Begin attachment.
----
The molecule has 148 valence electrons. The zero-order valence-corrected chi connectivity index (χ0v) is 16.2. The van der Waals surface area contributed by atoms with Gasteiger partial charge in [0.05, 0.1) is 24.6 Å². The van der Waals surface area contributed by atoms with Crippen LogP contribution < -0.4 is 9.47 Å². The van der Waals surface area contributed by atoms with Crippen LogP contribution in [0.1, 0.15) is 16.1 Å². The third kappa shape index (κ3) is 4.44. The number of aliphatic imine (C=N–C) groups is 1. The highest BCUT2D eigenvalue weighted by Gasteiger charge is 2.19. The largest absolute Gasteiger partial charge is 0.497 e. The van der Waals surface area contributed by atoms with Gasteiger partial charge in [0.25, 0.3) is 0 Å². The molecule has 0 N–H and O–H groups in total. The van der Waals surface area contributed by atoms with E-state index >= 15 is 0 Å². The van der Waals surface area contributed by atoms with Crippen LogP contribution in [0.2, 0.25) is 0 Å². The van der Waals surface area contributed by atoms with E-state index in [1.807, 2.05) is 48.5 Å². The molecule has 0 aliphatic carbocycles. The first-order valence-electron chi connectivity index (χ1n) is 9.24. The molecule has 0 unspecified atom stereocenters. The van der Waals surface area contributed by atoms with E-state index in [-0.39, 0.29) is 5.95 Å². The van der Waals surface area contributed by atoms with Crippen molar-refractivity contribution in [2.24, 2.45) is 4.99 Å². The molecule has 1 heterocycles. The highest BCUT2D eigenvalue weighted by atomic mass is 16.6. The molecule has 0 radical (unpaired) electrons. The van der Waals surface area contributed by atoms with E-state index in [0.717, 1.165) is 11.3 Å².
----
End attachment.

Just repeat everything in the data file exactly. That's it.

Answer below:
The molecule has 148 valence electrons. The zero-order valence-corrected chi connectivity index (χ0v) is 16.2. The van der Waals surface area contributed by atoms with Gasteiger partial charge in [0.05, 0.1) is 24.6 Å². The van der Waals surface area contributed by atoms with Crippen LogP contribution < -0.4 is 9.47 Å². The van der Waals surface area contributed by atoms with Crippen LogP contribution in [0.1, 0.15) is 16.1 Å². The third kappa shape index (κ3) is 4.44. The number of aliphatic imine (C=N–C) groups is 1. The highest BCUT2D eigenvalue weighted by Gasteiger charge is 2.19. The largest absolute Gasteiger partial charge is 0.497 e. The van der Waals surface area contributed by atoms with Gasteiger partial charge in [0.25, 0.3) is 0 Å². The molecule has 0 N–H and O–H groups in total. The van der Waals surface area contributed by atoms with E-state index >= 15 is 0 Å². The van der Waals surface area contributed by atoms with Crippen LogP contribution in [0.2, 0.25) is 0 Å². The van der Waals surface area contributed by atoms with E-state index in [1.807, 2.05) is 48.5 Å². The molecule has 0 aliphatic carbocycles. The first-order valence-electron chi connectivity index (χ1n) is 9.24. The molecule has 0 unspecified atom stereocenters. The van der Waals surface area contributed by atoms with E-state index in [-0.39, 0.29) is 5.95 Å². The van der Waals surface area contributed by atoms with Crippen molar-refractivity contribution in [2.24, 2.45) is 4.99 Å². The molecule has 1 heterocycles. The highest BCUT2D eigenvalue weighted by atomic mass is 16.6. The molecule has 0 radical (unpaired) electrons. The van der Waals surface area contributed by atoms with E-state index in [0.717, 1.165) is 11.3 Å².